Speaking of being overwhelmed, this time management tip from the International Freelancers Academy arrived in my inbox the other day just when I needed it the most. I was feeling sick and overwhelmed and had actually just drafted a resignation letter for one of my contract jobs because I was so overextended. I haven’t sent that letter yet, but let me tell ya, this particular job not only pays the least of all of my current gigs, it’s also the most demanding and stressful. The only reason I’m hesitant to resign is fear that if I do, all of the other jobs will dry up all at once and then I’ll have nothing, a fear that is neither unfounded in the freelancing world, nor unprecedented in my freelancing career. So I’m going to give this piece of advice a whirl and see if I can continue fitting them in without losing my sanity or letting them push all of the higher-paying work, not to mention my writing priorities, off of my plate.

Basically, this tip suggests diagramming all of your projects as a jigsaw puzzle to help you visualize how to fit all of the pieces together in your work day. I tailored it a bit and diagrammed it as a plate instead of a jigsaw puzzle, because that just makes more sense to my brain, and because since I’m always talking about my plate being too full, I thought it might be useful to see just what that looks like.

Also, instead of listing every single project and trying to fit them into this chart (because that would just make me want to shoot myself), I divided them up into broad categories, and then charted each category on the plate, like so:

The plate itself represents an eight-hour work day (my days usually go longer, but that’s mainly because of interruptions and distractions; so I’m charting the actual time that should be spent working). I have five categories of stuff that I need to get done each day: Writing & Publishing, Marketing, Freelance Writing, Web Dev & Graphic Design, and e-mail and miscellaneous little stuff that always has to get done.

Writing & Publishing is pretty self-explanatory — this is my noveling time, and I try to make it the first hour of my day (because otherwise it won’t get done). This covers all of the various tasks from drafting a story to revisions to formatting and book design, depending on which stage I’m at with a particular story. If all my dreams come true, this category will someday take up about two-thirds of my plate, and Marketing will take up the remaining third. But for now all I get is one measly hour a day to just be a writer.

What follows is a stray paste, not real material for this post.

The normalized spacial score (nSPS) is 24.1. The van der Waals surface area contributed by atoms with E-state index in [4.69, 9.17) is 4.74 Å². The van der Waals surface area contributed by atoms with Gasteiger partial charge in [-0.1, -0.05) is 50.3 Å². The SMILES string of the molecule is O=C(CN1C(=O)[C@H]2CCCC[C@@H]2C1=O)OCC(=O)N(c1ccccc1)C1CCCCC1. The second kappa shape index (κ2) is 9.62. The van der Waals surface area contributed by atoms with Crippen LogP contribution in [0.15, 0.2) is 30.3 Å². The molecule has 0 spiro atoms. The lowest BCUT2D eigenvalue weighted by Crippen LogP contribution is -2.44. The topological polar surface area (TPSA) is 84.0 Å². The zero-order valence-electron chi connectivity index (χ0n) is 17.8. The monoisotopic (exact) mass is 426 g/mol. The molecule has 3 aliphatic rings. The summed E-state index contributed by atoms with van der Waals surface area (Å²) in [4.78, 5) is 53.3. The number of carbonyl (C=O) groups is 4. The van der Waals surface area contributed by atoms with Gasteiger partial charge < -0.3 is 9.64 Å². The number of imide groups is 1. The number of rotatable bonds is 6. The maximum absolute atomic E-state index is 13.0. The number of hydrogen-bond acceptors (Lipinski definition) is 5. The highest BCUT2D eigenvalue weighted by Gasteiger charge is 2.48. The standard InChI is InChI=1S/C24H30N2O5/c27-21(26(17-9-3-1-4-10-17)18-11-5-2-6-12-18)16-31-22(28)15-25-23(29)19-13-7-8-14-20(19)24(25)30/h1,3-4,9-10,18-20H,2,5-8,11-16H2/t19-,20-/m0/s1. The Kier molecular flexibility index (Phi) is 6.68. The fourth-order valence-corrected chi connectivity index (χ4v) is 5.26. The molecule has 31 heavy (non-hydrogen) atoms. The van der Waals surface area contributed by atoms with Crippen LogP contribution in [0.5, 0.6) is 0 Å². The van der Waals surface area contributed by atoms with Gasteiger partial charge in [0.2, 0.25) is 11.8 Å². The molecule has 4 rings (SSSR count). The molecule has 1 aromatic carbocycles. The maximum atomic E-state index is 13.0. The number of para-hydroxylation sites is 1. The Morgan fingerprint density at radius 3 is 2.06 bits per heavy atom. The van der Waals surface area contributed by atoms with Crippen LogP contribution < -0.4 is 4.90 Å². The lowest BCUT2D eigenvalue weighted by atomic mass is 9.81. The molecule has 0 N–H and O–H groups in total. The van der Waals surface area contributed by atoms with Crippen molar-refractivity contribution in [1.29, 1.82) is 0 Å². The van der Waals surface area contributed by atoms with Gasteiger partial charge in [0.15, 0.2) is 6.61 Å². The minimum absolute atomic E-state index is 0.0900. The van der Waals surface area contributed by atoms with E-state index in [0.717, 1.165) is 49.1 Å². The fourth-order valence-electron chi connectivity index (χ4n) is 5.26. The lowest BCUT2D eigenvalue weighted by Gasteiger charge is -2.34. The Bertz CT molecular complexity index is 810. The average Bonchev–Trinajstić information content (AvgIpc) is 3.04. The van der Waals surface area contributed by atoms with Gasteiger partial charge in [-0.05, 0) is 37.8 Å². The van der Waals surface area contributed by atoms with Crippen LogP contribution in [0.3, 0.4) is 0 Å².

Marketing covers all of my various book marketing tasks, as well as blogging. It also covers marketing my freelance business and looking for new clients. It’s actually quite a lot of work to cram into one hour a day, but right now I’m just counting my blessings that I actually have other work and don’t need to spend all day hunting for work and trying to hawk my wares.

The biggest chunk of time is for Demand Studios and other freelance writing jobs. DS is actually paying pretty decent money right now and they would actually take up the rest of my day if I didn’t have other client obligations.

But I do, and so I’ve carved out two hours for client projects — mainly web development and graphic design stuff. This is where the object of that letter is going to have to fit in, and only after my other (better-paying) clients are taken care of. And when they learn that they’re relegated to two hours a day on days when I don’t have more important things to work on, that letter might just become moot; but that’s what they get for being both the lowest and most difficult rung on my income ladder.

Before I did this little exercise, I asked myself how useful it would really be, but now that I’ve done it, I think it has helped me feel less frazzled and more like my work is actually manageable. I know I have readers who are juggling multiple projects and feel like they’re spinning a lot of plates — hopefully, this exercise will help you guys figure out how everything fits on just one plate. And hopefully it will help ME attain my 2013 goal of budgeting my time better and finding more balance in my life.